And you can never really foresee problems with architects models, things may look fine on the surface, but then when you get into the details they become a nightmare to work with, but by that point it's too late to go back to the client and say "actually we need to model it from scratch, that'll be an extra £XXXX".  There are just too many possible problems, smoothing issues, displacement not working, holes in the mesh, items with different materials attached together, simple innacurracies, missing details, geometry clashes, coplanar faces, single faced glass etc etc etc, and some of these your don't realise until you come to render it.

So to answer the question, I simply do just model everything from scratch, to save a lot of headaches further down the line.  Although it can feel a bit mundane, it can save you a tonne of time elsewhere, things like materials and scene management/organization etc.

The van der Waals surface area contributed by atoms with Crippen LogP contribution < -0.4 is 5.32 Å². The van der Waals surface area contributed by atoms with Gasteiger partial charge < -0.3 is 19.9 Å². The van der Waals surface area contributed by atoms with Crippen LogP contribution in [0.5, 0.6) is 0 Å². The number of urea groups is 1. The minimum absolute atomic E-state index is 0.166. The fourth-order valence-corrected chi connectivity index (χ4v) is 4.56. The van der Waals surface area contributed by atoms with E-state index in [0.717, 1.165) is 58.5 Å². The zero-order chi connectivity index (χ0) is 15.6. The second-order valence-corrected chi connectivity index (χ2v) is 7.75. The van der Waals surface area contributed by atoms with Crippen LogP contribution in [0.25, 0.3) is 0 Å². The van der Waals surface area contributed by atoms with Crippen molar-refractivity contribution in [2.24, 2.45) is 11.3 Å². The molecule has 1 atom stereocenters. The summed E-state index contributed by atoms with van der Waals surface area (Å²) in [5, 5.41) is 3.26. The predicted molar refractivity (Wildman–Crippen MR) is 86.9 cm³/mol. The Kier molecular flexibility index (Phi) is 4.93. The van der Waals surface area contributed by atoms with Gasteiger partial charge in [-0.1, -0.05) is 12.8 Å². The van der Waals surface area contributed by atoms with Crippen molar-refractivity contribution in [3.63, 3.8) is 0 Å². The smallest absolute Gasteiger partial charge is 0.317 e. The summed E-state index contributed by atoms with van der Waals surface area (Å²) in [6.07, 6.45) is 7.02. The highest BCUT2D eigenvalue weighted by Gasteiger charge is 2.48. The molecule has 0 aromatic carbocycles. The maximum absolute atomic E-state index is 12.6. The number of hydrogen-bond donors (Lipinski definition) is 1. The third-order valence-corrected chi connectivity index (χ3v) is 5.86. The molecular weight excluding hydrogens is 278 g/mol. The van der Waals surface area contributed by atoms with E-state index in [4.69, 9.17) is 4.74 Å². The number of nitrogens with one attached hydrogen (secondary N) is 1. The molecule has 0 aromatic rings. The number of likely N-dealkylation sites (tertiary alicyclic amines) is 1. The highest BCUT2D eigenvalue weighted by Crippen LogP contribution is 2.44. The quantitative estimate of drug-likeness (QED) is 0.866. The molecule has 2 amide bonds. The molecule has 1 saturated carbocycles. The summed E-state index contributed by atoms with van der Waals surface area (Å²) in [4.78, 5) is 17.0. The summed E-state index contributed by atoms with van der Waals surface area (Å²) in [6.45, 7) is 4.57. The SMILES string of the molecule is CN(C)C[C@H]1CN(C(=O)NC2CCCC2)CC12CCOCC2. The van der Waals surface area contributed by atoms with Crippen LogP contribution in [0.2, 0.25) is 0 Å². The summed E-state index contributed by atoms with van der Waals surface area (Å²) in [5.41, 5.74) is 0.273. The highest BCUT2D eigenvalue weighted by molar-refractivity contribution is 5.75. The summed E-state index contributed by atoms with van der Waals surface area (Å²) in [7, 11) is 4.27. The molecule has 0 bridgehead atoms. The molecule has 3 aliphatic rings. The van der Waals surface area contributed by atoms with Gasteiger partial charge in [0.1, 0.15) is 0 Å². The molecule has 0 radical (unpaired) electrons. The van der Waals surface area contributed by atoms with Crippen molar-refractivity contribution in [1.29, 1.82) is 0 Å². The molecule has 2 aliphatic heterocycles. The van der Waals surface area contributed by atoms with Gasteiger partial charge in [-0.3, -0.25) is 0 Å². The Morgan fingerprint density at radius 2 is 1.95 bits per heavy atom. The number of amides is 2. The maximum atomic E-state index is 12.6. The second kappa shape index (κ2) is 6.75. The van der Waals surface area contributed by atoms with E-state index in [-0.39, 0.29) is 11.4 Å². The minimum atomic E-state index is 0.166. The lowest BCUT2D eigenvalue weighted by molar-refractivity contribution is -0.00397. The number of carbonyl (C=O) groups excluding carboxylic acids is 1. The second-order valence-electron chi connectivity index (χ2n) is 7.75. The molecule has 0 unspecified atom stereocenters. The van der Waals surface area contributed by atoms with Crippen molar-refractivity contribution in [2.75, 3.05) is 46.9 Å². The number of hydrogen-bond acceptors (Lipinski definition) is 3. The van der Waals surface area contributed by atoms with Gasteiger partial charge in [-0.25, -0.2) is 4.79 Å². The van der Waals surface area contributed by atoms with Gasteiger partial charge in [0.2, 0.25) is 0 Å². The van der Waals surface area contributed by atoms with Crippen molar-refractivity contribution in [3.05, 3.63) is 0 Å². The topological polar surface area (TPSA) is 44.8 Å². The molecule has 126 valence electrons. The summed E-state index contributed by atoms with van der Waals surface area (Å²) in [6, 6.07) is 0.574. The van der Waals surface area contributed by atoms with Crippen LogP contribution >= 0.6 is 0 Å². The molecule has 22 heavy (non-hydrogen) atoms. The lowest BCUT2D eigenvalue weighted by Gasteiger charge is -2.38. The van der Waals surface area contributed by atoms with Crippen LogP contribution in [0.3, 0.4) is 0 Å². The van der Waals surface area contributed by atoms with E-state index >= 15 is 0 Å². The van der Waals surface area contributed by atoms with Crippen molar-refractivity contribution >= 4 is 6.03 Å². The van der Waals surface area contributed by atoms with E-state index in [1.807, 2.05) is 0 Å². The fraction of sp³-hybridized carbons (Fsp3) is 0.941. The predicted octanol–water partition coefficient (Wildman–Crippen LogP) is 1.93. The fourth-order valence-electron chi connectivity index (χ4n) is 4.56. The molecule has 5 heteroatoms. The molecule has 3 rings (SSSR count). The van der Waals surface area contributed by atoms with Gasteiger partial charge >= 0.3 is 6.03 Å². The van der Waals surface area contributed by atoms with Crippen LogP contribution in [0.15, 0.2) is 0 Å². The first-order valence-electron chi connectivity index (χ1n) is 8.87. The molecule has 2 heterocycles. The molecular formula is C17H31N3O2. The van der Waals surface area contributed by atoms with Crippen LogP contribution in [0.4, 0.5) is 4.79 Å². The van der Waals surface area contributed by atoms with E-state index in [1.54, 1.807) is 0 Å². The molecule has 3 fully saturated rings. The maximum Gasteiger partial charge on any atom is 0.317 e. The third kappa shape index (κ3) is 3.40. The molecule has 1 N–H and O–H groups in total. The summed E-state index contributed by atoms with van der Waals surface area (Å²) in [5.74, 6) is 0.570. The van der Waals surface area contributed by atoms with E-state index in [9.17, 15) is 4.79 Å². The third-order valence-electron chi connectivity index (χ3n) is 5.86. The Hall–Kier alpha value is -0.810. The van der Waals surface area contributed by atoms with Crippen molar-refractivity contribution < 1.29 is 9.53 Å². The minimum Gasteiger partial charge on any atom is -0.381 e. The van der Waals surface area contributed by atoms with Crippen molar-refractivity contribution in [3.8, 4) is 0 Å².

Paying me to model the buildings from scratch isn't optional on a quote.  If they insist on me using their model, then I insist on the cost going up for 'troubleshooting and cleanup'.  And if you're being paid for it and you've priced for it properly, then the time taken to do it shouldn't be a problem.

There's also the added benefit of getting a much better understanding of the building and the relevant spaces when you model it from scratch.

I find SketchUp is the worst, Revit is ok - both are heavily dependant on whoever built them, and anything that you can't import natively i.e. Vectorworks isn't even worth considering.

So always cost and schedule time for modeling from scratch, and if it transpires that the architects model is excellent, problem free and usable, then win win, you just made some extra profit and got yourself a more relaxed schedule.